Tag Archives: Oscar Villalon
Wendy Lesser started The Threepenny Review in 1980 in Berkeley with the intent of highlighting art, literature, and music, not just in the Bay Area, but around the country. Over the years, the quarterly journal has evolved into one of the most respected, and idiosyncratic, intellectual publications in the country.
Each issue contains a broad spectrum of articles, from short pieces that look at television shows like “The Wire” and the Kirov Ballet, to longer meditations on opera, concerts in unusual places like San Quentin State Prison, birdwatching, and other pursuits. There are many poems, stories, and reviews of movies and musical performances.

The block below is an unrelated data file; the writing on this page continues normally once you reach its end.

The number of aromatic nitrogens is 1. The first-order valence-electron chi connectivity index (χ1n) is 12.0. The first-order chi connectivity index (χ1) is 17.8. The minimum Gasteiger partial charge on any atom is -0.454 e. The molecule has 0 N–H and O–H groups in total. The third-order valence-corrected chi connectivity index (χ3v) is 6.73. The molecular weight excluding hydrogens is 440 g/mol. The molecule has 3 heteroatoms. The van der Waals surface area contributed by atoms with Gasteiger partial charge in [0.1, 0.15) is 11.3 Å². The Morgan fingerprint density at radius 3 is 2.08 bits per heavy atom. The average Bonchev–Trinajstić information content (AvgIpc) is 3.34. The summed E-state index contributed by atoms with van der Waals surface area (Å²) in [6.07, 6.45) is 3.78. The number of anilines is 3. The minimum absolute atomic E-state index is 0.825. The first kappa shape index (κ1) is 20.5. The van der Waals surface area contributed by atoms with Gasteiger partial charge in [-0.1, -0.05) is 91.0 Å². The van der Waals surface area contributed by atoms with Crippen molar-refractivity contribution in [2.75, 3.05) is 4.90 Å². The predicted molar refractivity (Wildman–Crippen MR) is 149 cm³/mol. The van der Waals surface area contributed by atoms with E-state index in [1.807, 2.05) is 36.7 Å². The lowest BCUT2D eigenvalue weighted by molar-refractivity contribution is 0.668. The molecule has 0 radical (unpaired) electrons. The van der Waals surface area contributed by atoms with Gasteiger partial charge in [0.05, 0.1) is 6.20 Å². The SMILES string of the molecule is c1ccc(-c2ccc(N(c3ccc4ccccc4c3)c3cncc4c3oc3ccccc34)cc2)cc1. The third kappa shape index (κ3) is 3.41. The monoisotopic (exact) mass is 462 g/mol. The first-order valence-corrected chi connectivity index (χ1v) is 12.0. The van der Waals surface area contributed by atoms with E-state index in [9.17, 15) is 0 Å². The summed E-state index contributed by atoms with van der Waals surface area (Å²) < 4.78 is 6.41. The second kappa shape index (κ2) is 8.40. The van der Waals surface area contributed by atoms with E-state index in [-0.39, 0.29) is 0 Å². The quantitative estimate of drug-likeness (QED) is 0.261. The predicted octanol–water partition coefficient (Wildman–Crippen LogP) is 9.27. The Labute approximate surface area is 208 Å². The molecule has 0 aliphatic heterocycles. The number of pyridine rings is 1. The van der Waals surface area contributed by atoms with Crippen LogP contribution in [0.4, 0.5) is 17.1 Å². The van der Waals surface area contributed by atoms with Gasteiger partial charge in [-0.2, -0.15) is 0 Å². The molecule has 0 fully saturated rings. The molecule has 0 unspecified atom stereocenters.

The Threepenny Review is really a reflection of Lesser’s intellect and interests, according to observers. (Check out her blog, The Lesser Blog to see the vast number of opera, symphony, and other types of musical events she attends.) The author of ten books, Lesser was described in the New York Times as “an intellectual of unflinching dignity and gravitas.” … Continue reading »
Berkeley may not equal Paris as a city of love, but it is the place where a lot of loving happens in Meredith Maran’s first novel, a Theory of Small Earthquakes.
The book is the story of Alison and Zoe, who meet at Oberlin College in 1983, fall in love, and eventually move to Berkeley.
They sort of choose the city by random, as evidenced by this snippet of dialogue:
“I’ve never even been to Berkeley. Have you?” asks Alison.
“I’ve seen pictures. Blue sky. Cute houses. Sit-ins at Sproul Plaza. An artist in every garret. What more do we need to know?” … Continue reading »